The star of yet another Lincoln movie talks to Lydia Jenkin about his take on playing the beloved US President
In many ways, American character actor Billy Campbell is better qualified to play Abraham Lincoln than the Oscar-winning Daniel Day-Lewis.
The 53-year-old has a voice which sounds much like you imagine Lincoln would have sounded - wise and dignified, not a booming baritone, but a sensitive, engaging tenor.
And he was born and raised in Virginia, the epicentre of the American Civil War and where Lincoln spent most of his presidency.
"I grew up in Charlottesville, not very far at all from where we shot the film, and you can't live in Virginia without sneezing on a Civil War battlefield.
"So, kind of understandably, I grew up as a bit of a civil-war buff, or an aficionado, I guess."
And he's even portrayed a politician gunned down in office - as Seattle mayor Darren Richmond in The Killing, though he survived.
And not only is Campbell from American Civil War territory, but he's had plenty of experience in screen re-enactments, in 1993 movie epic Gettysburg and the 2003 sequel, Gods and Generals, and he's recently finished Copperhead, out later this year.
"Copperhead was a pejorative term for northerners who were opposed to the war, and so I play a copperhead, someone who was vehemently anti-Lincoln, and then not three weeks later, I was playing Lincoln himself."
So Campbell has certainly seen perspectives from both sides of the war and has found something to identify with in each - even finding his apparently opposing characters have more in common than you might suspect.
"I think in Copperhead I could identify with someone standing up for what they believed in. This person, Abner Beech, didn't believe anything was worth ripping the nation apart over and sanctioning, or legalising, the murder of as many people as have died in all the other American wars put together.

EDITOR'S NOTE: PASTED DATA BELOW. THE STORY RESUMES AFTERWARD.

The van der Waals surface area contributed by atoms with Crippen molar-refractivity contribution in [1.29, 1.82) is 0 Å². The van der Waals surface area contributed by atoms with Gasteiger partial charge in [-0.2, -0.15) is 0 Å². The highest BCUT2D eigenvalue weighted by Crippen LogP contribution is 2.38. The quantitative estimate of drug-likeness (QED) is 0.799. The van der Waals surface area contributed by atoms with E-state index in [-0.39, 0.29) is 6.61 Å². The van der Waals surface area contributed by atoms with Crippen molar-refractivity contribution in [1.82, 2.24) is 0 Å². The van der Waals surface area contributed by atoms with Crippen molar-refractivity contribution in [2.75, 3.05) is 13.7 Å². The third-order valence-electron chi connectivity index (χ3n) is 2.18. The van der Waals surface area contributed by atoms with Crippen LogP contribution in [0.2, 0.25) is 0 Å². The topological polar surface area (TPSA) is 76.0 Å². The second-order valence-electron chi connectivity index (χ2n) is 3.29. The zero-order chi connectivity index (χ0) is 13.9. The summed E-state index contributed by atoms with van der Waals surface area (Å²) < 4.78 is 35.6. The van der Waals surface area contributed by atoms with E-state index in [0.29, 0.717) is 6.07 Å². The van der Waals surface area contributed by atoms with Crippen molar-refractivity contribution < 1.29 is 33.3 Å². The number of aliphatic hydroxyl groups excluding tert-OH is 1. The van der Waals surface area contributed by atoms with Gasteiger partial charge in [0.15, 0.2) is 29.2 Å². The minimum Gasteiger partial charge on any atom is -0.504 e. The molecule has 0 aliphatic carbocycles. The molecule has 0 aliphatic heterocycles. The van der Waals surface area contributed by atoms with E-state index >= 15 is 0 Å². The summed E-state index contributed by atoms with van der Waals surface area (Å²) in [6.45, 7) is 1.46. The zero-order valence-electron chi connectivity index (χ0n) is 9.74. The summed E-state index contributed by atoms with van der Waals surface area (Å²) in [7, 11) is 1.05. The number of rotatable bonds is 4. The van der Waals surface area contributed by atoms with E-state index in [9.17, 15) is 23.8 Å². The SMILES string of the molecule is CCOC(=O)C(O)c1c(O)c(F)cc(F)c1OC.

"So he stood up for that, for what he believed, and Lincoln was kind of the same strain. He stood up right from the early days of his youth for what he believed in, too."
Killing Lincoln centres on Lincoln's 1865 assassination by John Wilkes Booth and is based on the bestseller Killing Lincoln, by Bill O'Reilly, the host of The O'Reilly Factor on Fox News, and co-author Martin Dugard.
The telefeature is a riveting insight into the conspiracy behind the assassination and the manhunt that followed. Without creative licence, it adds dimension and shading to the two well-known figures. Even a Civil War buff like Campbell learned plenty.
"If I came away with one thing, it was a sense of Lincoln as a warm human being. He was a warm, intrinsically good-humoured person, in spite of it all.
"His life was by many standards already tragic, even before his murder, but in the face of that he was a deeply understanding person and he wanted to be as accessible as possible.
"He was a person of the people and he wanted the public to feel that. Lincoln really knew himself and I think that is perhaps a hallmark of those who are wisest."
It's a National Geographic project (and their first original scripted drama at that), so you can expect high production values and big names - Tom Hanks is the narrator, and it was produced by Ridley and Tony Scott.
But perhaps its standout quality among all the dramas that have covered Lincoln's life or death is an admirable attention to detail and accuracy and a commitment to sticking to the facts.
"I've been a lifelong fan of National Geographic and I was convinced that this would be an ultra-authentic approach to the incident. It's as historically accurate as it is possible for it to be - every line of dialogue in the film is accounted for historically, either through memoirs, or eyewitness testimony, or diaries.
"Every line of dialogue was true, there was no creative licence.
"And the same with the images that are presented - each frame - there are many things that the audience wouldn't even know are historically accurate.
"The wallpaper pattern in the room in which Lincoln dies is the same as the wallpaper in the room in which he actually died. That's the extent to which they went."
Historical events rely on eye-witness testimony and informal written documents, so there are naturally discrepancies, but the film addresses that. Hanks leads us through differences in the eyewitness testimonies, as an example.
"I think one of the best things about this film is that we don't gloss over that difficulty, we try to explain it, and demonstrate it. So I think you could fairly call this the definitive film version of the assassination."
As for that other Lincoln movie, Campbell knows his portrayal of the 16th US president will be compared with Day-Lewis'. But he's grateful the Spielberg film will raise interest in his tele-movie.
"I haven't seen the Lincoln film but from what I understand, the two things might be highly complementary."
Who: Billy Campbell
What: Telefeature Killing Lincoln
When and where: Sunday, 7.30pm, National Geographic Channel
- Additional reporting AAP